Several companies are contemplating some sort of relationship with Nissan. And that's a company that reportedly has close to $30 billion in debt. If Nissan were a U.S. company, it would have been forced into bankruptcy quite some time ago.
Ford, DaimlerChrysler and Renault seem to be circling around, trying to figure out what's available and at what price. Ford and DaimlerChrysler already are global, and both are strong in North America.
But the global strengths of the three vary greatly.
Ford has a controlling interest in Mazda, and Ford executives are running the company. DaimlerChrysler and Renault do not have strong representation in Asia, although DaimlerChrysler sells a lot of Mercedes cars in Japan.
But Renault has no presence in North America in passenger cars, although it does own Mack Trucks. In the late 1970s, Renault bought control of American Motors but could never make it a success in the United States or Canada. In 1987, Renault sold American Motors to Chrysler, which prospered with the Jeep brand.
Currently, DaimlerChrysler is very strong around the world, with some apparent weakness in Asia. Ford has strong representation everywhere. Renault is devoid of representation in Asia and North America.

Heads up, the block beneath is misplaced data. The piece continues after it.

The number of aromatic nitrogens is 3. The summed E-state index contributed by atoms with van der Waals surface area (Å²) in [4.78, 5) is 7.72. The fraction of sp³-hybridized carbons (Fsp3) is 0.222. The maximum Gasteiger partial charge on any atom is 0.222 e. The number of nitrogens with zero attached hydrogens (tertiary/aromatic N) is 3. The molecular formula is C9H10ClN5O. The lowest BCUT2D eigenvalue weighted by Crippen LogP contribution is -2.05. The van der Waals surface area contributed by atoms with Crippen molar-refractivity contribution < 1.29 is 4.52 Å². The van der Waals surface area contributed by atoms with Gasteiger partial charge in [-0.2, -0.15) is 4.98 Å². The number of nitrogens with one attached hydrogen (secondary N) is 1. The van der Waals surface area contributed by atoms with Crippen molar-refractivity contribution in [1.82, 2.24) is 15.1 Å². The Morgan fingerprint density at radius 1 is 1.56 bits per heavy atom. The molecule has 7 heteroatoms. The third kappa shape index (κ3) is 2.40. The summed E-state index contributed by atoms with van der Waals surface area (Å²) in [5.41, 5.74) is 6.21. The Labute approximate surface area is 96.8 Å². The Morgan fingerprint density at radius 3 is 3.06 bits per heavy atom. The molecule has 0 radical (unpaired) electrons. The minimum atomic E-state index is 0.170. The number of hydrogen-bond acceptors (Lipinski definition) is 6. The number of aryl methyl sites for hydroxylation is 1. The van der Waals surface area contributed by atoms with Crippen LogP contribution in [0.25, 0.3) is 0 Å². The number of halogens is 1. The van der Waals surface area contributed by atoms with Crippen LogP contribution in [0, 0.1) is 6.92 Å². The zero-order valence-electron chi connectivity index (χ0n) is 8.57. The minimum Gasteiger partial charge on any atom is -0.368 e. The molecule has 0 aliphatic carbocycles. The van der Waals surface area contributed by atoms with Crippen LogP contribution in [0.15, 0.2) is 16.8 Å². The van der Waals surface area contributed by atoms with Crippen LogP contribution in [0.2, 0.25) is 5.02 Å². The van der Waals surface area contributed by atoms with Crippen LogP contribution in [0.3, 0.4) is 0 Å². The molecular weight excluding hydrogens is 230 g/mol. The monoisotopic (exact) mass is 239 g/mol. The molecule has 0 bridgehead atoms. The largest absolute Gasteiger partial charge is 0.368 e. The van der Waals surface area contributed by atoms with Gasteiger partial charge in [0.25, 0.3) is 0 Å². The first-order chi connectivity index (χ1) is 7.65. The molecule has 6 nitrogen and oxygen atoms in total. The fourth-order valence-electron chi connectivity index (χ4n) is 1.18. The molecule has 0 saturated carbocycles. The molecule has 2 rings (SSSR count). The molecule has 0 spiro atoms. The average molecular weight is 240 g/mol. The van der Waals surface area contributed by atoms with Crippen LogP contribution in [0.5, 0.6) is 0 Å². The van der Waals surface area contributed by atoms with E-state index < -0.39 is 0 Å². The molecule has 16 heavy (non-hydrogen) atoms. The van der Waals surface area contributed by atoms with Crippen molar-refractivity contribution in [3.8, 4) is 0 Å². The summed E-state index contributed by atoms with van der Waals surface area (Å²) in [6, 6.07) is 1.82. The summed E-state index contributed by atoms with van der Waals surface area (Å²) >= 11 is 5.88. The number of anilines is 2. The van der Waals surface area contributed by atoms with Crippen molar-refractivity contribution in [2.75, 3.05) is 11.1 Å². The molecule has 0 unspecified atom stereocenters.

Renault Chairman Louis Schweitzer has said repeatedly that it's not necessary to sell cars in North America to be successful. Now, it's painfully obvious that Renault's opportunities may be larger in Asia than in North America. There simply will not be the kind of growth opportunities in either North America or Europe that there will be in Asia when the current depression ends.
Automakers that have money to invest, whether it's deutsche marks, dollars or francs, are betting that investments in Asia might be a better, more realistic choice than in North America.
Deciding where to invest is one of the toughest choices that any automotive CEO faces these days. But in spite of the current economic shape of Asia and, even more important, in spite of the dire financial shape of Nissan, plenty of automobile manufacturers seem ready and willing to take on the challenge.
Asia has plenty of growth potential, and it looks like plenty of companies are willing to invest in that potential.